Nymph()maniac Vol. II
When we last saw Joe (Charlotte Gainsbourg), she was in a state of panic over her loss of sexual sensation. As she talks to Seligman (Stellan Skarsgård), we learn what apparently caused this and her increasingly desperate attempts to reattain it in "Nymph()maniac Vol. II."
Laura's Review: B-
So, after literally hooking us with his nymph lure in "Vol. I," writer/director Lars von Trier reveals his true colors and they're pretty dismal. "Vol. II" still has its allures (including an intriguing reference to "Antichrist") and even a few funny bits, but the intellectual debate has turned sour and von Trier has betrayed his two central characters with behavior that doesn't add up with what we've seen earlier. If you wanted to learn anything more about why Joe brushed off her mother as a 'cold bitch,' all we get is a generalization - apparently motherhood is responsible. After sharing her memory of a spontaneous orgasm combined with what she believed was a religious vision at the age of 12, Seligman suddenly turns judgmental, insisting that the women she saw must have been Valeria Messalina, the nymphomaniac wife of Roman Emperor Claudius, and the Whore of Babylon. Still declaring himself the ideal confessor because of his lack of sexual experience. 'I'm a virgin. I'm innocent.' Chapter 6, 'The Eastern and Western Church (The Silent Duck),' begins with Joe and Jerôme (Shia LaBeouf) now a couple, his earlier boorishness now replaced with a penchant for kinky sex games (complete with Udo Kier cameo!). But Joe's pregnancy and the birth of their son, Marcel (first glimpsed in a truly creepy reflection), change things between the couple, Jerôme recognizing that as he is no longer satisfying his wife, the 'tiger' must be 'fed.' Joe hires an interpreter to approach a black immigrant she sees on the street, desiring a tryst without verbal communication and gets more than she bargained for, while her use of the word 'Negro' leads to a debate on political correctness, Joe positing that removing words from language makes our world smaller. The ideas von Trier proffers here, including the 'honor' of inactive pedophilia, are disturbing (inconvenient truths or moral derangement?) and the introduction of shady sex 'therapist' K (Jamie Bell, far from "Billy Elliot") makes things turn darker still as Joe is 'cured' via sadism (notably, the most erotically shot scenes of both volumes). Von Trier tricks us with a sick joke, alluding to his controversial "Antichrist" opener, before barreling into the next chapter's feminist screed, insincere or misguided given the memoir in which it's placed. The last chapter, named for the Walther PPK shaped tea stain on Seligman's ceiling, really screws the pooch. Yes, von Trier goes exactly where you'd hoped he wouldn't, and we're not talking perverse sexual acts (which have already included the aforementioned silent duck as well as a stunt by the aptly named P (Mia Goth)). So what of the secret of great sex whispered to Joe by her friend B? A lie, apparently, as von Trier demolishes any hope in love and friendship. The filmmaker is contradictory throughout his opus, never more so than with his heroine's final act. And yet, while the whole of "Vol. II" may leave one infuriated, von Trier is still capable of cinematic seduction, never more so than with the simple pleasures of listening to Gainsbourg's patrician cadence as she and Skarsgård volley (her dismissal of Seligman's story of the Prusik knot brought a chortle). One feels von Trier's betrayed his actors, but again, he contradicts, closing with Gainsbourg's sensational cover of Jimi Hendrix's 'Hey Joe,' the capper to an obnoxious prank but a beautiful one nonetheless.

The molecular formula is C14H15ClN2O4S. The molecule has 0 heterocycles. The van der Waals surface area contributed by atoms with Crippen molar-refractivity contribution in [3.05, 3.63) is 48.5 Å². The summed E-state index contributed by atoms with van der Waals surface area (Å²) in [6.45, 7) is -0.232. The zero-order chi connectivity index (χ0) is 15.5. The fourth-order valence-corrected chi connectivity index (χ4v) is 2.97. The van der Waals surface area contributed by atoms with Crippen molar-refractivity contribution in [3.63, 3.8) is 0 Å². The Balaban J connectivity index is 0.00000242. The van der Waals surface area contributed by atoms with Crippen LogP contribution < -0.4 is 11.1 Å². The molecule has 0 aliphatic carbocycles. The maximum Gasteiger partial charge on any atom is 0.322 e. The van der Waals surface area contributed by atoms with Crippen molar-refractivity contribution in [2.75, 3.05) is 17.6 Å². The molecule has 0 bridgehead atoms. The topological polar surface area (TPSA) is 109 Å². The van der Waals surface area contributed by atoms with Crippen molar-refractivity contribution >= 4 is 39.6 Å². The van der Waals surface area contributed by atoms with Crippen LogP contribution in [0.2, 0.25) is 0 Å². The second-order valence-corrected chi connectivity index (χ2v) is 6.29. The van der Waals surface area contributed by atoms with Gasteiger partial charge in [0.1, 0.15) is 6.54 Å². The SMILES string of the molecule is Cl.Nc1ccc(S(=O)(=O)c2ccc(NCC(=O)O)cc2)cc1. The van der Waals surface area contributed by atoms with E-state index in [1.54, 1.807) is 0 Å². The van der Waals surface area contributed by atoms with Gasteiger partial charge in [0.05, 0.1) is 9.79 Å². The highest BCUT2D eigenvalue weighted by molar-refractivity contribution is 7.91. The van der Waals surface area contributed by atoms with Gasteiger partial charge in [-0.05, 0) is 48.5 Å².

Robin has not finished his review of this film.
Robin's Review: NYR